The latest depreciation of Alibaba’s (NYSE: BABA) stock below the technical support level of $ 100 per share signals that fundamental issues, which served as catalysts for the initial depreciation more than a year ago, are still not resolved to this day. Even though Beijing publicly stated last month that it will support overseas listings, the worsening of relations between China and the United States could prevent stocks of Alibaba and its peers from appreciating anytime soon due to risks of increasing international regulatory pressure.
In my latest article on Alibaba, I have already explained why bullish investors are wrong to justify owning the company’s shares by using traditional valuation metrics and comparing the business to its western peers due to the increased interference of Beijing in the firm’s affairs. In this article, I will highlight how the actions of non-Chinese state actors add additional pressure to Alibaba’s stock and make it even harder to justify a long-term long position in the company.
The End of Globalization
In early March, the stocks of Alibaba and its Chinese peers experienced one of the greatest depreciation in their history. In less than a week, Alibaba lost over 20% of its value first on news that SEC began to name Chinese companies that do not comply with HFCAA law, and then on news that Washington threatened Beijing with consequences if the latter provides military and economic assistance to Russia. Shortly thereafter Beijing signaled to the world that it would support overseas listings, which eased the pressure on Alibaba’s stock and helped it to pare the previous losses. Alibaba bulls used this as a sign that the company won’t be delisted from the American exchanges and started to believe that one of the major risks that surrounded its stock is no longer in play.
However, more than a month has passed, nothing fundamental has changed in Beijing’s rhetoric, yet we don’t see a return to normalcy. Alibaba stock continues to depreciate, investors continue to create a selling pressure that destroys value, and major institutions such as BlackRock start to talk about the end of globalization. Add to this the record outflow of international capital from China along with the increased regulatory pressure from Beijing against Alibaba, and it becomes nearly impossible for the tech behemoth to show an outstanding performance in the current environment, which could’ve turned the tide.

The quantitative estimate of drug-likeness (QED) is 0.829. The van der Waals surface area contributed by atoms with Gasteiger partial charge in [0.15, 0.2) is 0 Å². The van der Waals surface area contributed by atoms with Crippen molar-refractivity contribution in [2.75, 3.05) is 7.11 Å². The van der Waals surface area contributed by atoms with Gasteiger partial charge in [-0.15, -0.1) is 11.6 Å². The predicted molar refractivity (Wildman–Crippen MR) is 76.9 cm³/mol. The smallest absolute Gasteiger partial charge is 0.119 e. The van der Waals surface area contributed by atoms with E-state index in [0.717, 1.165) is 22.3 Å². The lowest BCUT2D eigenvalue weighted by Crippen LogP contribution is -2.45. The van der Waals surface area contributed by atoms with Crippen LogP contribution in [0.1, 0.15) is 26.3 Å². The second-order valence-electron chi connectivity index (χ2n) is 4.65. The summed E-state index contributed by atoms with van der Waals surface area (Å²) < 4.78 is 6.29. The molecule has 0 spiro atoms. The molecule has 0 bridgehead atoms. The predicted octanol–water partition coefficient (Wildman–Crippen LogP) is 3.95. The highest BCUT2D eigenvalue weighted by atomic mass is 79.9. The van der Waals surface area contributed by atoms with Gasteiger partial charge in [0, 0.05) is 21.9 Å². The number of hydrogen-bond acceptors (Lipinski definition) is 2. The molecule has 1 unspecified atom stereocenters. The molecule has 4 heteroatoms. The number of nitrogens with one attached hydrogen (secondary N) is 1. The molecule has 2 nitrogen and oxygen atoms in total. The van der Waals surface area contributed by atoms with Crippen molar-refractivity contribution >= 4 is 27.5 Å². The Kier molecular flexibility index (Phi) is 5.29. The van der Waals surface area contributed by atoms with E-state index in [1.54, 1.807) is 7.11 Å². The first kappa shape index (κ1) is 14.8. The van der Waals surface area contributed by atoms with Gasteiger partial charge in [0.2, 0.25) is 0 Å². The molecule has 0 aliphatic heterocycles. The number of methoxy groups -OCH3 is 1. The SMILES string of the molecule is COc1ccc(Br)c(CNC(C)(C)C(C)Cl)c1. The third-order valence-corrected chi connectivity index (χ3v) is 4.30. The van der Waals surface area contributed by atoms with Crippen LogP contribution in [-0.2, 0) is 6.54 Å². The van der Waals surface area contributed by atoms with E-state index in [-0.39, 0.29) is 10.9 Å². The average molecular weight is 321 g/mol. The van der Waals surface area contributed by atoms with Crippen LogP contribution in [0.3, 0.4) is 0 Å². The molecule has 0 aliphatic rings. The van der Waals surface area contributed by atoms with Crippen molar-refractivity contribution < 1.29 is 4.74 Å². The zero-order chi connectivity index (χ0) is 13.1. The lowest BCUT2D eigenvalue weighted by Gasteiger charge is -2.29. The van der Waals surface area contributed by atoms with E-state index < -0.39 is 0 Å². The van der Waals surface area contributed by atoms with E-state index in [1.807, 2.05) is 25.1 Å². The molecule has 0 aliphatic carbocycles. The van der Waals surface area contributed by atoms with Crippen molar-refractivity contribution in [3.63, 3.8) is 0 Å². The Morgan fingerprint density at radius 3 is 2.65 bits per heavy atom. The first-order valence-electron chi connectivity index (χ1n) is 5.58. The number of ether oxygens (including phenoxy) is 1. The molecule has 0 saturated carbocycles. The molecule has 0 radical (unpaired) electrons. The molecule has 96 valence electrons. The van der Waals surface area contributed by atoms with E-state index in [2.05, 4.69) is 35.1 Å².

At this stage, it becomes obvious that Alibaba is a hostage to Beijing’s internal and external policy. Given the latest developments, it’s safe to assume that political issues will continue to control the narrative and prevent the appreciation of the company’s stock. While China publicly denies that it provides any help to Russia in its unprovoked war against Ukraine, there are signs that Beijing has chosen a path of confrontation against the west, which will have many negative implications for Alibaba and its current shareholders.
Earlier this month, Ukrainian intelligence accused China of hacking the country’s government websites, while a couple of days ago the United States officials once again threatened China with harsh consequences if it helps Russia in its war efforts in Europe. In addition, in early April the US Intelligence Community released its annual threat assessment report in which it stated that China poses the biggest geopolitical threat to the United States.
Considering all of these recent developments, it’s safe to say that relationships between the largest economies of the globe are not going to improve anytime soon. As a result, this path of confrontation creates a real possibility that Alibaba along with its Chinese peers could be delisted from American exchanges in the future. There are already signs that this might happen sooner than anyone expects, which is why the selling of Alibaba’s shares continues to this day.
Delisting Is Still A Possibility